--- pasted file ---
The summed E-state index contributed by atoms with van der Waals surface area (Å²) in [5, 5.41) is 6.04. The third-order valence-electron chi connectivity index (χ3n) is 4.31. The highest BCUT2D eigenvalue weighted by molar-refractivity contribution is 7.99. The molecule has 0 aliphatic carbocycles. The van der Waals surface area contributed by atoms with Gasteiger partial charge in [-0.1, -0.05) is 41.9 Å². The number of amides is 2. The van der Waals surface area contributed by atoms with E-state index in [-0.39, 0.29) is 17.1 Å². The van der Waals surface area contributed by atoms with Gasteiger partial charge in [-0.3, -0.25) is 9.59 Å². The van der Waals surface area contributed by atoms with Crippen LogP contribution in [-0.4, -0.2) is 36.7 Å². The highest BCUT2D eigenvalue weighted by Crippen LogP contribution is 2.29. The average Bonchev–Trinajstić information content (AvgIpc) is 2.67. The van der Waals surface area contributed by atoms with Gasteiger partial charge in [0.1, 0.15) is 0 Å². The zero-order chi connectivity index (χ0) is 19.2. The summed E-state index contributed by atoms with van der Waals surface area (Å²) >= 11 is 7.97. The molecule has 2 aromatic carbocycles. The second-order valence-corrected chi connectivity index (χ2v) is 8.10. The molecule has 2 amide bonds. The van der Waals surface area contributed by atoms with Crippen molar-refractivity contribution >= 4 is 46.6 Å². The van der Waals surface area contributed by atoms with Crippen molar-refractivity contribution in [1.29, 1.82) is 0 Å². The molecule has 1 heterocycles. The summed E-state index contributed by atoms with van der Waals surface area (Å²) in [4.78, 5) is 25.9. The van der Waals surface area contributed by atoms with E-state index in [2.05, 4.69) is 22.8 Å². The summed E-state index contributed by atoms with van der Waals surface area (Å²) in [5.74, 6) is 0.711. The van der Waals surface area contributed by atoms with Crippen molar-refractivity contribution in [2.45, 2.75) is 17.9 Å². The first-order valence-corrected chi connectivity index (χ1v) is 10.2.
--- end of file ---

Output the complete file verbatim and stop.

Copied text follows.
The summed E-state index contributed by atoms with van der Waals surface area (Å²) in [5, 5.41) is 6.04. The third-order valence-electron chi connectivity index (χ3n) is 4.31. The highest BCUT2D eigenvalue weighted by molar-refractivity contribution is 7.99. The molecule has 0 aliphatic carbocycles. The van der Waals surface area contributed by atoms with Gasteiger partial charge in [-0.1, -0.05) is 41.9 Å². The number of amides is 2. The van der Waals surface area contributed by atoms with E-state index in [-0.39, 0.29) is 17.1 Å². The van der Waals surface area contributed by atoms with Gasteiger partial charge in [-0.3, -0.25) is 9.59 Å². The van der Waals surface area contributed by atoms with Crippen LogP contribution in [-0.4, -0.2) is 36.7 Å². The highest BCUT2D eigenvalue weighted by Crippen LogP contribution is 2.29. The average Bonchev–Trinajstić information content (AvgIpc) is 2.67. The van der Waals surface area contributed by atoms with Gasteiger partial charge in [0.1, 0.15) is 0 Å². The zero-order chi connectivity index (χ0) is 19.2. The summed E-state index contributed by atoms with van der Waals surface area (Å²) >= 11 is 7.97. The molecule has 2 aromatic carbocycles. The second-order valence-corrected chi connectivity index (χ2v) is 8.10. The molecule has 2 amide bonds. The van der Waals surface area contributed by atoms with Crippen molar-refractivity contribution >= 4 is 46.6 Å². The van der Waals surface area contributed by atoms with Crippen molar-refractivity contribution in [1.29, 1.82) is 0 Å². The molecule has 1 heterocycles. The summed E-state index contributed by atoms with van der Waals surface area (Å²) in [4.78, 5) is 25.9. The van der Waals surface area contributed by atoms with E-state index in [2.05, 4.69) is 22.8 Å². The summed E-state index contributed by atoms with van der Waals surface area (Å²) in [5.74, 6) is 0.711. The van der Waals surface area contributed by atoms with Crippen molar-refractivity contribution in [2.45, 2.75) is 17.9 Å². The first-order valence-corrected chi connectivity index (χ1v) is 10.2.